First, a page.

Just for the record, not all porn flicks are of the X-rated variety. More palatable for mass consumption are the films that qualify as "food porn," works that show off delectable dishes in all their mouthwatering glory (e.g. Babette's Feast, Julie & Julia). Then there's the "travel porn" branch, efforts that offer postcard perfection and entice moviegoers to blow their savings on airfare and overseas accommodations (Out of Africa, Under the Tuscan Sun).
With trips to Italy, India and Bali, Eat Pray Love easily qualifies as travel porn, and the first third of its title promises a fair amount of food porn as well. But whereas these labels often prove to be a superficial picture's whole reason for being, more complex movies use them as mere window dressing on a story that's already involving down to its core. Eat Pray Love, an adaptation of Elizabeth Gilbert's memoir of the same name, joins the aforementioned pictures in this distinguished class.
I haven't read Gilbert's book, and it's entirely possible that, in comparison, the film version seems about as complicated as an episode of Dora the Explorer. But on its own, this is a richly rewarding experience, following one woman's journey both across the globe and within herself. Julia Roberts delivers her strongest performance since Erin Brockovich a full decade ago — as Liz Gilbert, she brings to the forefront the doubts, frustrations and longings inherent in a woman who soon realizes that she's not content with her marriage or with her surroundings and elects to set out on new adventures. Liz finds both spiritual and physical nourishment during her travels, but her lessons aren't conveyed to us in the usual cookie-cutter platitudes; instead, the dialogue is frequently lyrical and lovely, never cheapening the thoughts or feelings being revealed.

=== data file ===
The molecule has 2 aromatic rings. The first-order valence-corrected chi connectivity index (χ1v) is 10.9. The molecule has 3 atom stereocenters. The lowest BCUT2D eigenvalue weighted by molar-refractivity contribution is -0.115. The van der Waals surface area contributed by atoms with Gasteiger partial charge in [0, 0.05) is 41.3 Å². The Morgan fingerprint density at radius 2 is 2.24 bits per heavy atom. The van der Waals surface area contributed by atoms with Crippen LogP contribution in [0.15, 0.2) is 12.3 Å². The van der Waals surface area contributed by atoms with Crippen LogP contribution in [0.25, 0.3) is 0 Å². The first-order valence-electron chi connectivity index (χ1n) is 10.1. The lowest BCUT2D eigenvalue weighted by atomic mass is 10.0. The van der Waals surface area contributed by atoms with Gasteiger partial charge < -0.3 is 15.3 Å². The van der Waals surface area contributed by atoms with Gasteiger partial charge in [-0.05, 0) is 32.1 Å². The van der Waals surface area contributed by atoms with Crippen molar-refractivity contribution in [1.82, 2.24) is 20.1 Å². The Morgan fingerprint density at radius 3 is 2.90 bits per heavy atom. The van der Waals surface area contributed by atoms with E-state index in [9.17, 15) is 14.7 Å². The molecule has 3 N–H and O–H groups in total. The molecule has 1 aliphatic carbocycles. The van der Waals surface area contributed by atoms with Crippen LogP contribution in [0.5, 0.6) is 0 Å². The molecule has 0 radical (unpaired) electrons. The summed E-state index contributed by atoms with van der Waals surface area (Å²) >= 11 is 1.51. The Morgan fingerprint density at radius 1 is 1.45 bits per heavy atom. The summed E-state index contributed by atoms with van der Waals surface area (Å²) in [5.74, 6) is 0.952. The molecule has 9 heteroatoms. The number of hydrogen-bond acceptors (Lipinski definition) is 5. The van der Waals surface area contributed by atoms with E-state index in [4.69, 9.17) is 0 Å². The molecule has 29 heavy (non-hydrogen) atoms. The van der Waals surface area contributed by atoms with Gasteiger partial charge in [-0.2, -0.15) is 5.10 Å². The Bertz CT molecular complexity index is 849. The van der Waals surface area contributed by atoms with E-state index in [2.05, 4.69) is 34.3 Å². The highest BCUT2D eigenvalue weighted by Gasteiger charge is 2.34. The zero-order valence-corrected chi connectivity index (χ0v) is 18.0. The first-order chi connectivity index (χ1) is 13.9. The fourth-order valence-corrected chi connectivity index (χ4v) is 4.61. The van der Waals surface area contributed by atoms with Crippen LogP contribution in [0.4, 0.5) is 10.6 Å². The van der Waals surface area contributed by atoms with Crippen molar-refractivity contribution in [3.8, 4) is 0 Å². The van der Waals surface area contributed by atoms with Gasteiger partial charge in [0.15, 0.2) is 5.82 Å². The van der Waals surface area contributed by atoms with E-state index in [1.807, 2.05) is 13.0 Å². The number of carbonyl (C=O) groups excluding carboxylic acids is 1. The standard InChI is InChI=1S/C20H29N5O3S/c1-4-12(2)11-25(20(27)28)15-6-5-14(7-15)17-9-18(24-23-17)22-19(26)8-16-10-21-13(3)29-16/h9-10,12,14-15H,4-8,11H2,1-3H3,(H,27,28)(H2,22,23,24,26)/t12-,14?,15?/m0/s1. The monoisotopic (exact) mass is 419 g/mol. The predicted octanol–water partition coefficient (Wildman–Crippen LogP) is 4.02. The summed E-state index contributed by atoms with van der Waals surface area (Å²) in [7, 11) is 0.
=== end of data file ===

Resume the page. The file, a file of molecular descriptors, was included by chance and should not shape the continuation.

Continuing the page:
In a summer dominated (as always) by male-skewering titles (everything from Sandler to Stallone), Eat Pray Love is certain to get dismissed in some quarters as Sex and the City 2's sister in failed counter programming. But with its themes of self-discovery and its impressive roster of award-caliber actors (Javier Bardem, Richard Jenkins, Viola Davis), it's actually an intelligent movie for discerning grownups who wouldn't be caught dead seeing Grown Ups.